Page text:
AML Drug Hits Pre-Specified Primary Endpoint in Phase 2

Mathew Shanley

Data from a Phase 2 trial of galinpepimut-S (GPS) in acute myeloid leukemia (AML) have been published in the current issue of the peer-reviewed medical journal Blood Advances.

GPS, SELLAS Life Sciences’ lead candidate, is licensed from Memorial Sloan Kettering Cancer Center and targets the Wilms Tumor 1 (WT1) protein, which exists in several different tumor types and has been identified by the National Cancer Institute (NCI) as the leading target for cancer immunotherapy.

AML initially presents in the bone marrow and promptly spreads to the blood. It is characterized by the rapid expansion of white blood cells, and the enlarged cells obstruct the production of typical blood cells.

SELLAS believes that the drug has potential as a monotherapy or in combination to address a wide variety of hematologic malignancies and solid tumor indications, including AML.

The open-label Phase 2 study enrolled 22 adult patients with AML and evaluated GPS administered in 6 vaccinations over 10 weeks. All enrolled patients had the potential to receive 6 additional monthly doses if they remained in complete remission (CR1). GPS met its pre-specified primary endpoint of ≥34% actual overall survival (OS) rate at three years with a GPS-induced OS rate of 47.4%.

Additionally, median disease-free survival (DFS) from first complete response was 16.9 months. The OS from diagnosis has not yet been reached, but is expected to be less than 67.6 months.

President & Chief Executive Officer of SELLAS confirms that the data are consistent with prior positive results in AML and support the continued development of GPS.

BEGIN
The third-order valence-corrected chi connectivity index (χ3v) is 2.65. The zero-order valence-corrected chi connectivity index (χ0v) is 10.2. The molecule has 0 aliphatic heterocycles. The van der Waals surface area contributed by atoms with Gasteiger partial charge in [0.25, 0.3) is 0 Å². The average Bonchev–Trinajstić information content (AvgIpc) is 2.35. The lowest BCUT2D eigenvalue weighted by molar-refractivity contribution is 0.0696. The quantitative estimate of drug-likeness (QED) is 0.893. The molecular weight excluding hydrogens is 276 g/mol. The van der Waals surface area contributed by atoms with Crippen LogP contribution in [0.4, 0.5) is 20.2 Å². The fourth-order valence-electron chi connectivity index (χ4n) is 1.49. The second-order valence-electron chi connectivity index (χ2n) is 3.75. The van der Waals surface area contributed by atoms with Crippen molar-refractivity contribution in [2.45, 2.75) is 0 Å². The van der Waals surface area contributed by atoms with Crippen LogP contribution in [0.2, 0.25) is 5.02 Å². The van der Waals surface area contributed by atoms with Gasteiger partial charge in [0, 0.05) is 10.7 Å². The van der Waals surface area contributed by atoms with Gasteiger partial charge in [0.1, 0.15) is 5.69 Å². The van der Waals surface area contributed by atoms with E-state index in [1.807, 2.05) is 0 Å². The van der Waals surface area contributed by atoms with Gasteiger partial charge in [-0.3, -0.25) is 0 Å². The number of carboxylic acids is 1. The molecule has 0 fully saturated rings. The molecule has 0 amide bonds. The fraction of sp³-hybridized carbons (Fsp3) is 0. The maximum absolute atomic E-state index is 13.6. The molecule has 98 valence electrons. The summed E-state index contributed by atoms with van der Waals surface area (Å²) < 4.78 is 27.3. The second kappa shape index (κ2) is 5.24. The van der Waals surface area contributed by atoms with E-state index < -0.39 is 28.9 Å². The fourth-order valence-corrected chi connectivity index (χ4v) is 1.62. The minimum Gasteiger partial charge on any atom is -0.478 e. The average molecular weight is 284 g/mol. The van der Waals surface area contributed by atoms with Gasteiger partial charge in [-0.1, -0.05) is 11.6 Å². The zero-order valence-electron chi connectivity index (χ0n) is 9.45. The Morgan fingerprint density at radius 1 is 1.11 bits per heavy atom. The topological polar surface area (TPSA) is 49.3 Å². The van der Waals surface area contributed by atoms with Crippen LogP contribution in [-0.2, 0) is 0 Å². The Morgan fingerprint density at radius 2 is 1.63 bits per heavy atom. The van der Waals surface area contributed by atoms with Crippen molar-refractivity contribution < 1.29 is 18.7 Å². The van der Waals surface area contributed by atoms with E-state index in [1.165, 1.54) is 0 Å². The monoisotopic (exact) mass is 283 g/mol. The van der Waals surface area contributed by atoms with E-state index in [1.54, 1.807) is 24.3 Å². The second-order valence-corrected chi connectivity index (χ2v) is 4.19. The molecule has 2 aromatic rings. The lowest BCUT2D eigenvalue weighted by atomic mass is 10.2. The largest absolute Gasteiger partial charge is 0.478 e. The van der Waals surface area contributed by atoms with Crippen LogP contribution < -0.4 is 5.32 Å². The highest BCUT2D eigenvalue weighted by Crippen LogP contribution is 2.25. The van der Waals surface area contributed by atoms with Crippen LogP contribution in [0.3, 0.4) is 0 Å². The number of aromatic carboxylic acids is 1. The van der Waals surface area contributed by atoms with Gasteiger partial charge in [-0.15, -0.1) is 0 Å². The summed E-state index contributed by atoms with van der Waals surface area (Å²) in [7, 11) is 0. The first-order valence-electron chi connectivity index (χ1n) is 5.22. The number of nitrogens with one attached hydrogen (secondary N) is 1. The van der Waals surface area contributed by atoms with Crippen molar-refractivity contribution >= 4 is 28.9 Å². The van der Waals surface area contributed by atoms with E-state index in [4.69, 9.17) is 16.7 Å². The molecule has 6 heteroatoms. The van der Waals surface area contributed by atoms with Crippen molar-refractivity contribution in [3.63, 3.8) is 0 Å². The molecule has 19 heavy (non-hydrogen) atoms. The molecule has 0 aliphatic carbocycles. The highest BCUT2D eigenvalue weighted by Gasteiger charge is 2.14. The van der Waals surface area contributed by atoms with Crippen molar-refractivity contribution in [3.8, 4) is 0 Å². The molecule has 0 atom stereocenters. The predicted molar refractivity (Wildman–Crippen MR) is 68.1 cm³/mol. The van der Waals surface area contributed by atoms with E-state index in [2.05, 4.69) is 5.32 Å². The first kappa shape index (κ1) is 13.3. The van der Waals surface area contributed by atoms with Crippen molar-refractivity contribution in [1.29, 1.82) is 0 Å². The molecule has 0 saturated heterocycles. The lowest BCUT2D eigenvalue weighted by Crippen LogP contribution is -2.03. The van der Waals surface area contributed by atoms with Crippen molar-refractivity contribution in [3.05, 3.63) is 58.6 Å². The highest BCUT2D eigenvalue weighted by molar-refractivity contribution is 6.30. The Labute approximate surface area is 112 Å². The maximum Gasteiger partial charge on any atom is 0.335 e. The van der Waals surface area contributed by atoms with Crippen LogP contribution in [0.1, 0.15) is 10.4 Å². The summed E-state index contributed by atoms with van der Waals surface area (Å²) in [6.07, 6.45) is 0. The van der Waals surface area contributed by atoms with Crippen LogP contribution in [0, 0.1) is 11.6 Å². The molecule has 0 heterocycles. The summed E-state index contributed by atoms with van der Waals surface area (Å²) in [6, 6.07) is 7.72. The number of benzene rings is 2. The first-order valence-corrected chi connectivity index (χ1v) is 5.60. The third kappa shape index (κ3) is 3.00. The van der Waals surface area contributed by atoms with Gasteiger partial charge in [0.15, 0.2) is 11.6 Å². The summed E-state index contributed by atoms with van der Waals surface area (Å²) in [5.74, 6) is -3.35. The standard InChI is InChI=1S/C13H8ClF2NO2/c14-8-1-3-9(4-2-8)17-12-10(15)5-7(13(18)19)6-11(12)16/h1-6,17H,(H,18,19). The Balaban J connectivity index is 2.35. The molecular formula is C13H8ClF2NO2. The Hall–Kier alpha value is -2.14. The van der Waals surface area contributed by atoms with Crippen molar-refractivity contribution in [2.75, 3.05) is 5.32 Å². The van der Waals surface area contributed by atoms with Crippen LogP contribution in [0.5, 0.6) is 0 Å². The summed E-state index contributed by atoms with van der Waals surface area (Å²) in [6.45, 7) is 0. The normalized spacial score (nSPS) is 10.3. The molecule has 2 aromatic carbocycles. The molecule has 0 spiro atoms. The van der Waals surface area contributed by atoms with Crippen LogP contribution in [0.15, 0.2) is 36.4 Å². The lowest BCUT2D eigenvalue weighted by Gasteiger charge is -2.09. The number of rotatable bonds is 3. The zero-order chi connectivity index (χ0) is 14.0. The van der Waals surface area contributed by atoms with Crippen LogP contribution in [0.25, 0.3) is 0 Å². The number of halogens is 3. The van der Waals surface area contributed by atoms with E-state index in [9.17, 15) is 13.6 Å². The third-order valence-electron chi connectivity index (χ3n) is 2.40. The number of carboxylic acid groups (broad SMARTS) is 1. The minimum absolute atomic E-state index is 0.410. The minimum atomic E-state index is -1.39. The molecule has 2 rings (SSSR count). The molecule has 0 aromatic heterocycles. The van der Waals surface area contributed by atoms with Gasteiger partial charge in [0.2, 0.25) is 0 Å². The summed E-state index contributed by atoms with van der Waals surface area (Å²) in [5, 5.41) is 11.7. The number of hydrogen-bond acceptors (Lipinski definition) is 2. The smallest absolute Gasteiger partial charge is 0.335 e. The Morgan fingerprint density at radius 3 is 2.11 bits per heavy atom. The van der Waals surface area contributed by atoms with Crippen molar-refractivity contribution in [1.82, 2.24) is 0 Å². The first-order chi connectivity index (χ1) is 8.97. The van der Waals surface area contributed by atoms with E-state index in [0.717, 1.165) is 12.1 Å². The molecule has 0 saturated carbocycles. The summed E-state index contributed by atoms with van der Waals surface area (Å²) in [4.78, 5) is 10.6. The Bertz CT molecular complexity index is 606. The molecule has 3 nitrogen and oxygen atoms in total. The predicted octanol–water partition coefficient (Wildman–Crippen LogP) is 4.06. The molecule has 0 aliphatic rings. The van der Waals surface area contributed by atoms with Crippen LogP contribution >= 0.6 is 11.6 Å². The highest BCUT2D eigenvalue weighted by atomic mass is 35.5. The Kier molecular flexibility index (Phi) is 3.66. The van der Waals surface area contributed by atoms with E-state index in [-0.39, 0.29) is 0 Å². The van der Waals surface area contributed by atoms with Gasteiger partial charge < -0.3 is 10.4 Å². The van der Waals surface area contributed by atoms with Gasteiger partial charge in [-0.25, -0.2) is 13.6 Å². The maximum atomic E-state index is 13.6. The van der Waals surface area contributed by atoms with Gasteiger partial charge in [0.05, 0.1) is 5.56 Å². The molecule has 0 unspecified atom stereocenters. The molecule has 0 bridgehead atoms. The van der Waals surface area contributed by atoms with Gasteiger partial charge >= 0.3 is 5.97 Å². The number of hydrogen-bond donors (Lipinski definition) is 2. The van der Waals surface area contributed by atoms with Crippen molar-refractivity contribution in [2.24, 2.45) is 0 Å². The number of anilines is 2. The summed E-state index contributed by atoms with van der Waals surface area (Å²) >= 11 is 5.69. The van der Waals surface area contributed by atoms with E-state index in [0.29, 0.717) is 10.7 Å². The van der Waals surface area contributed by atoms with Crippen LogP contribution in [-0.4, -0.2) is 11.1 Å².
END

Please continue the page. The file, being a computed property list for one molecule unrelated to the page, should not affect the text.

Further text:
“We are encouraged by the collective supporting evidence generated by our Phase 1 and Phase 2 AML studies,” said Dr Stergiou in a press release. “We wholeheartedly appreciate the participation of patients and their families in all our clinical studies, as well as the exceptional physicians and study teams.  We look forward to advancing GPS into a Phase 3 trial in AML.”

Median OS post-diagnosis was 35.8 months for patients in the older cohort (age >60; n=13).

“We were especially pleased with the findings in AML patients over sixty years of age, which are important considering the poor prognosis particularly for those patients, even with optimal use of current care standards” stated Peter Maslak, M.D., Chief, Immunology Laboratory Service at Memorial Sloan Kettering Cancer Center and Principal Investigator of the study.

GPS was well tolerated throughout the study, with the most frequent side effects being Grade 1/2 injection site reactions (46%), fatigue (32%), and skin induration (32%). Fourteen patients (64%) completed more than 6 vaccinations, and 9 (41%) received all 12 vaccine doses.

Pending funding availability, phase 3 clinical trials are planned for GPS in two indications; AML and malignant pleural mesothelioma (MPM). It is also currently in development for multiple myeloma and ovarian cancer.

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